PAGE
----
How is DACA Affecting DREAMers? One Student Speaks Out.

Last week, the Deferred Action for Childhood Arrivals (DACA) celebrated its first anniversary. The legislation allows an estimated 1.6 million undocumented immigrant youth living in the the U.S. to defer removal actions, and provides a pathway for work authorization.

While DACA doesn't provide a legal status, (or help those who didn't immigrate at a young age) its enactment is probably the most monumental form of immigration reform we will get in the U.S. for quite some time. Most importantly, it has already directly impacted thousands of youth across the country.

Bustle spoke with a DREAMer, Ernesto Alejandro Espin, about his thoughts on DACA, and where we should go from here. Espin (pictured center-right) is a senior at New Jersey City University studying International Business and Political Science, and is currently interning at the Permanent Mission of Ecuador for The United Nations.

How has DACA affected you personally?

Well, I believe DACA brought to me — and so many other undocumented students in the USA — the light at the end of the tunnel. I see it as the beginning of new reforms and new policies that can restructure the fabric not only of immigration policy, but human rights policy as well.

When DACA was put into effect, I saw that many of my friends who applied immediately got their documents, their permits. They were able to get their driver's licenses, and the appropriate paperwork to start working in the field they wanted to work in all along.

All of these friends came to this country without a visa or a legal status, and now, finally, they will be able to complement all their efforts (and their families' efforts) to have a better life. Imagine, after so many years of working without legal papers, doing thousands of different low-salary jobs, hoping that when you finish high school, you can go to college — only to realize that because of your legal status you will not be able to work in your dream job, or even try it? That's a tough one, but as we say in Spanish "No hay mal que por bien no venga" (Nothing bad happens without something good happening in the future.)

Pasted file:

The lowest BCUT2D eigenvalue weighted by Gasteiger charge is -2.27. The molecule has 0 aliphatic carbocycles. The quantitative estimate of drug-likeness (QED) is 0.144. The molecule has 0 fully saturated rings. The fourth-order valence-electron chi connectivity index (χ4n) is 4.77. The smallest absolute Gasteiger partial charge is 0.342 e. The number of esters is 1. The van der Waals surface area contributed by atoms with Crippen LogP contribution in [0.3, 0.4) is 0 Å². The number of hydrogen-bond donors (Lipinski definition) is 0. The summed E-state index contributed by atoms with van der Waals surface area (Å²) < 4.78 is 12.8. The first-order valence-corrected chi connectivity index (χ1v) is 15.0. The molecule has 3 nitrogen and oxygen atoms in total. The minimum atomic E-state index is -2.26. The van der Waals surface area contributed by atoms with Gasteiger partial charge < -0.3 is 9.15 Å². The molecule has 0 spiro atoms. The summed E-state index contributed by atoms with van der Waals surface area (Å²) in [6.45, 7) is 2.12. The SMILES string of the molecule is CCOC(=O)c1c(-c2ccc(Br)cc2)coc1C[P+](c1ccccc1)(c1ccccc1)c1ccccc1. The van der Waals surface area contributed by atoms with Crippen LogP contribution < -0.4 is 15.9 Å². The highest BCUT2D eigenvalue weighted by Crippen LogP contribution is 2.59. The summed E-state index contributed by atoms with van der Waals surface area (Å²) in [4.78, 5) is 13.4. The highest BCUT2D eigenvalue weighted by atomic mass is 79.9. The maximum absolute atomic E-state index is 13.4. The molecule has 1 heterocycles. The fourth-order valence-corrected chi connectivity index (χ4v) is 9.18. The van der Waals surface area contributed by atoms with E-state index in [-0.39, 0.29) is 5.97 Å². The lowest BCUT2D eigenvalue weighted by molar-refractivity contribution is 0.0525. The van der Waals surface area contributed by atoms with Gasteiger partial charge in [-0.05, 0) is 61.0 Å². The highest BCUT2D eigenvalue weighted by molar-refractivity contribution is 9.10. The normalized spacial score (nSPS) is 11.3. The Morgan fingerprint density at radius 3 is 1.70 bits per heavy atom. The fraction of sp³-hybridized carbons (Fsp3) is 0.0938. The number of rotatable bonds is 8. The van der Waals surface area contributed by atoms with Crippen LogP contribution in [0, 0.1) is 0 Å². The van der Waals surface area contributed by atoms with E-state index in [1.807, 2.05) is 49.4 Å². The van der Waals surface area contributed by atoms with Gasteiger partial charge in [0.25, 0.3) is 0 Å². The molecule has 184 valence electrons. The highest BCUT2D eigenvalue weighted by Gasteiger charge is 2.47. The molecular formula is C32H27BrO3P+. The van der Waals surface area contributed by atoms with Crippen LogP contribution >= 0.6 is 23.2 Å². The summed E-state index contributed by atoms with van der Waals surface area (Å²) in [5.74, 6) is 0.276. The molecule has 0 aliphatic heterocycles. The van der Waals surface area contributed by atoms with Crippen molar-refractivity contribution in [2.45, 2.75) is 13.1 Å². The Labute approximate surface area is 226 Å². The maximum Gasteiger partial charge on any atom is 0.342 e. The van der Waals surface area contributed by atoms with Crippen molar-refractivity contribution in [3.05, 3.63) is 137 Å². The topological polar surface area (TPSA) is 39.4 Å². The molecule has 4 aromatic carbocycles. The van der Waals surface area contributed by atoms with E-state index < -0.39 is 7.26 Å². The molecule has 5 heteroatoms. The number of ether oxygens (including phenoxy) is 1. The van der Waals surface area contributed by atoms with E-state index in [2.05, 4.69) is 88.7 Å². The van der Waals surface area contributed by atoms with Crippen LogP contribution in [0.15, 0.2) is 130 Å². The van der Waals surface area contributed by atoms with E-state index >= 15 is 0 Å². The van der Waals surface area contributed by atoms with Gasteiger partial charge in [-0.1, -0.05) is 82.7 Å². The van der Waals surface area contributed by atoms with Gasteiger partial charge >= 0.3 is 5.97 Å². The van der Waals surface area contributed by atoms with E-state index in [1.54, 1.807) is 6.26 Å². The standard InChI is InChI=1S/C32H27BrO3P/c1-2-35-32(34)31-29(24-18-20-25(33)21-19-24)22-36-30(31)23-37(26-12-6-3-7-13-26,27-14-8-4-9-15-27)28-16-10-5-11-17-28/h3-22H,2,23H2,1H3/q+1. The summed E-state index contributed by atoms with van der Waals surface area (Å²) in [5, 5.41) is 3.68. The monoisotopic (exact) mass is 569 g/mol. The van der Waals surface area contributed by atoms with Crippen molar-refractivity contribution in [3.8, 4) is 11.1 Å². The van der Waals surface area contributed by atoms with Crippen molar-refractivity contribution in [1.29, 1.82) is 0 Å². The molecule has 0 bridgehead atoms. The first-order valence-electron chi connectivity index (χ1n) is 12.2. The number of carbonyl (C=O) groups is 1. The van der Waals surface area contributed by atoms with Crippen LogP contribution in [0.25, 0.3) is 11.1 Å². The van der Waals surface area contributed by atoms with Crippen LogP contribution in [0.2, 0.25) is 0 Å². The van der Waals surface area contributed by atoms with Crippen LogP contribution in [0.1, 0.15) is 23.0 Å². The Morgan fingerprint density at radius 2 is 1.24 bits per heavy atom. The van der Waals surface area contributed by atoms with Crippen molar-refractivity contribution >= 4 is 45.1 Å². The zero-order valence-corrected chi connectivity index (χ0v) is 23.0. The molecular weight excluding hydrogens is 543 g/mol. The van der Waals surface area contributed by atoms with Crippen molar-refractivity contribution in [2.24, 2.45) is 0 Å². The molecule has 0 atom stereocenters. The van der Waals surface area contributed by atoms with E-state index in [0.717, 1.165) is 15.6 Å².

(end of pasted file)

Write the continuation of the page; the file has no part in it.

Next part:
For my case, and the case of my friends, it brought a sense of stability in this country. From here, we look forward to the future, and to contributing to this blessed land.

2. What can be improved about immigration policy?

I feel that DACA provided a great benefit for many of the students who wanted to go to college, or apply for a professional job. But there is still much work to do. In terms of health insurance, affordable health plans could be beneficial to cover the expensive prices of health practices and medicines. I also believe that DACA can also be extended and amended to people older than the 32-year-old cap, so that more families who are undocumented in the USA can access these aids.

3. Where should we go from here?

We need investment and social reforms channelled towards the immigrant population and minorities. If investment is properly channeled towards these sectors of our society where its most needed, we can create a worldwide impact in the social, political, and even spiritual fabric of the world.

(Images: AP|Reuters|Getty|Julieta Garibay|NYT, Paola Lebron)